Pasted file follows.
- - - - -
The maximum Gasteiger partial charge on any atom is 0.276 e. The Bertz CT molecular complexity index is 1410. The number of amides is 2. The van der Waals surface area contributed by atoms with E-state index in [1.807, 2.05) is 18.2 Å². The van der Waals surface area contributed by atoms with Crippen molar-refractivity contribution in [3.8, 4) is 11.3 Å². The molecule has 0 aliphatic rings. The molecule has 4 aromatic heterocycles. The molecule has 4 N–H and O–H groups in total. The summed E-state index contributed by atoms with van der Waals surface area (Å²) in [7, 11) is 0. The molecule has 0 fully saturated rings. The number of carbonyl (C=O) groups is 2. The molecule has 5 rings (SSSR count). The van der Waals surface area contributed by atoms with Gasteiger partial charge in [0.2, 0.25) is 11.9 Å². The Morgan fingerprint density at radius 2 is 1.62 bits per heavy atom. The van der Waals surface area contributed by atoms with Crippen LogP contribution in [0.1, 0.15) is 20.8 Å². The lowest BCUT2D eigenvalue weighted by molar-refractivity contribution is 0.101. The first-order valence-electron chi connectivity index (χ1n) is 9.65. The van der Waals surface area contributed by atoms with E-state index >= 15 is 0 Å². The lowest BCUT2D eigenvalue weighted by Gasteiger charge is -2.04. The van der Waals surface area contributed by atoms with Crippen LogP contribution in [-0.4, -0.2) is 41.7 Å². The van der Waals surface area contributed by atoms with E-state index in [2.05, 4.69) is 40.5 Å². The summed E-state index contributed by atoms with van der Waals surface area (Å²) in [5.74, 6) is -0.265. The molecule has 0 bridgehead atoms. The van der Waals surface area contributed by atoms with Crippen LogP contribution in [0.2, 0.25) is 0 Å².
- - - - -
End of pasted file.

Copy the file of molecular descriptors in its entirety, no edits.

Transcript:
The maximum Gasteiger partial charge on any atom is 0.276 e. The Bertz CT molecular complexity index is 1410. The number of amides is 2. The van der Waals surface area contributed by atoms with E-state index in [1.807, 2.05) is 18.2 Å². The van der Waals surface area contributed by atoms with Crippen molar-refractivity contribution in [3.8, 4) is 11.3 Å². The molecule has 0 aliphatic rings. The molecule has 4 aromatic heterocycles. The molecule has 4 N–H and O–H groups in total. The summed E-state index contributed by atoms with van der Waals surface area (Å²) in [7, 11) is 0. The molecule has 0 fully saturated rings. The number of carbonyl (C=O) groups is 2. The molecule has 5 rings (SSSR count). The van der Waals surface area contributed by atoms with Gasteiger partial charge in [0.2, 0.25) is 11.9 Å². The Morgan fingerprint density at radius 2 is 1.62 bits per heavy atom. The van der Waals surface area contributed by atoms with Crippen LogP contribution in [0.1, 0.15) is 20.8 Å². The lowest BCUT2D eigenvalue weighted by molar-refractivity contribution is 0.101. The first-order valence-electron chi connectivity index (χ1n) is 9.65. The van der Waals surface area contributed by atoms with E-state index >= 15 is 0 Å². The lowest BCUT2D eigenvalue weighted by Gasteiger charge is -2.04. The van der Waals surface area contributed by atoms with Crippen LogP contribution in [-0.4, -0.2) is 41.7 Å². The van der Waals surface area contributed by atoms with E-state index in [2.05, 4.69) is 40.5 Å². The summed E-state index contributed by atoms with van der Waals surface area (Å²) in [5.74, 6) is -0.265. The molecule has 0 bridgehead atoms. The van der Waals surface area contributed by atoms with Crippen LogP contribution in [0.2, 0.25) is 0 Å².